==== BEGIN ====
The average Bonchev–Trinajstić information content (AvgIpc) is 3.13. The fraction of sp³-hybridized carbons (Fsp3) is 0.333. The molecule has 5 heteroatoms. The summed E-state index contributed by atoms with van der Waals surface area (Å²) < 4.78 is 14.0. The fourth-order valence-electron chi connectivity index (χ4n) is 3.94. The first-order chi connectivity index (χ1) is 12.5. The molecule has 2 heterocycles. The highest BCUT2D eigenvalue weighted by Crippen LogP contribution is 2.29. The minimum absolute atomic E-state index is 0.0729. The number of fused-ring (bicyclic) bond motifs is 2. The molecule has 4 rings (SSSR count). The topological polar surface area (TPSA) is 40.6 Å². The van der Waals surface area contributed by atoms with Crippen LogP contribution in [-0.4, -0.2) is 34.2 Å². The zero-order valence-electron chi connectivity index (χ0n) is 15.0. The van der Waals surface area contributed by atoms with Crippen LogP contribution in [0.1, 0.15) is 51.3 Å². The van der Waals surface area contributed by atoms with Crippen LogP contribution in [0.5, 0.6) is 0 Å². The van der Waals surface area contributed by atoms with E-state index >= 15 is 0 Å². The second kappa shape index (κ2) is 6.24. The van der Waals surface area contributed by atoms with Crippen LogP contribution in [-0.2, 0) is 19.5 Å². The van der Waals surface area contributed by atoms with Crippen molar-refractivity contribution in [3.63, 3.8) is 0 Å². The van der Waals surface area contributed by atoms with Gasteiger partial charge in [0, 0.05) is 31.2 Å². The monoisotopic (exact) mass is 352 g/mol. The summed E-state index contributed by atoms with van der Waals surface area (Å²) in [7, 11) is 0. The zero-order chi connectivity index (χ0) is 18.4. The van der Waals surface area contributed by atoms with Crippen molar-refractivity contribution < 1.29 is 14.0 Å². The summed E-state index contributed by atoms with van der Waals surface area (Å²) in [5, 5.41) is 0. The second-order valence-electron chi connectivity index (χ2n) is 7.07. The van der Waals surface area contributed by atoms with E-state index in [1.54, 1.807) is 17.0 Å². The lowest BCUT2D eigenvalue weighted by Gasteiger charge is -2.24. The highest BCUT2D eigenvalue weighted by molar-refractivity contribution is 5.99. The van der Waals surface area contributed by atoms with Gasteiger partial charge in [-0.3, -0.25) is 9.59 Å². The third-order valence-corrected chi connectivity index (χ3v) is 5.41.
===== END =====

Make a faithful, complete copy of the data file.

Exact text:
The average Bonchev–Trinajstić information content (AvgIpc) is 3.13. The fraction of sp³-hybridized carbons (Fsp3) is 0.333. The molecule has 5 heteroatoms. The summed E-state index contributed by atoms with van der Waals surface area (Å²) < 4.78 is 14.0. The fourth-order valence-electron chi connectivity index (χ4n) is 3.94. The first-order chi connectivity index (χ1) is 12.5. The molecule has 2 heterocycles. The highest BCUT2D eigenvalue weighted by Crippen LogP contribution is 2.29. The minimum absolute atomic E-state index is 0.0729. The number of fused-ring (bicyclic) bond motifs is 2. The molecule has 4 rings (SSSR count). The topological polar surface area (TPSA) is 40.6 Å². The van der Waals surface area contributed by atoms with Crippen LogP contribution in [-0.4, -0.2) is 34.2 Å². The zero-order valence-electron chi connectivity index (χ0n) is 15.0. The van der Waals surface area contributed by atoms with Crippen LogP contribution in [0.1, 0.15) is 51.3 Å². The van der Waals surface area contributed by atoms with Crippen LogP contribution in [0.5, 0.6) is 0 Å². The van der Waals surface area contributed by atoms with E-state index >= 15 is 0 Å². The second kappa shape index (κ2) is 6.24. The van der Waals surface area contributed by atoms with Crippen LogP contribution in [-0.2, 0) is 19.5 Å². The van der Waals surface area contributed by atoms with Crippen molar-refractivity contribution in [3.63, 3.8) is 0 Å². The van der Waals surface area contributed by atoms with Gasteiger partial charge in [0, 0.05) is 31.2 Å². The monoisotopic (exact) mass is 352 g/mol. The summed E-state index contributed by atoms with van der Waals surface area (Å²) in [7, 11) is 0. The zero-order chi connectivity index (χ0) is 18.4. The van der Waals surface area contributed by atoms with Crippen molar-refractivity contribution < 1.29 is 14.0 Å². The summed E-state index contributed by atoms with van der Waals surface area (Å²) in [5, 5.41) is 0. The second-order valence-electron chi connectivity index (χ2n) is 7.07. The van der Waals surface area contributed by atoms with E-state index in [1.54, 1.807) is 17.0 Å². The lowest BCUT2D eigenvalue weighted by Gasteiger charge is -2.24. The highest BCUT2D eigenvalue weighted by molar-refractivity contribution is 5.99. The van der Waals surface area contributed by atoms with Gasteiger partial charge in [-0.3, -0.25) is 9.59 Å². The third-order valence-corrected chi connectivity index (χ3v) is 5.41.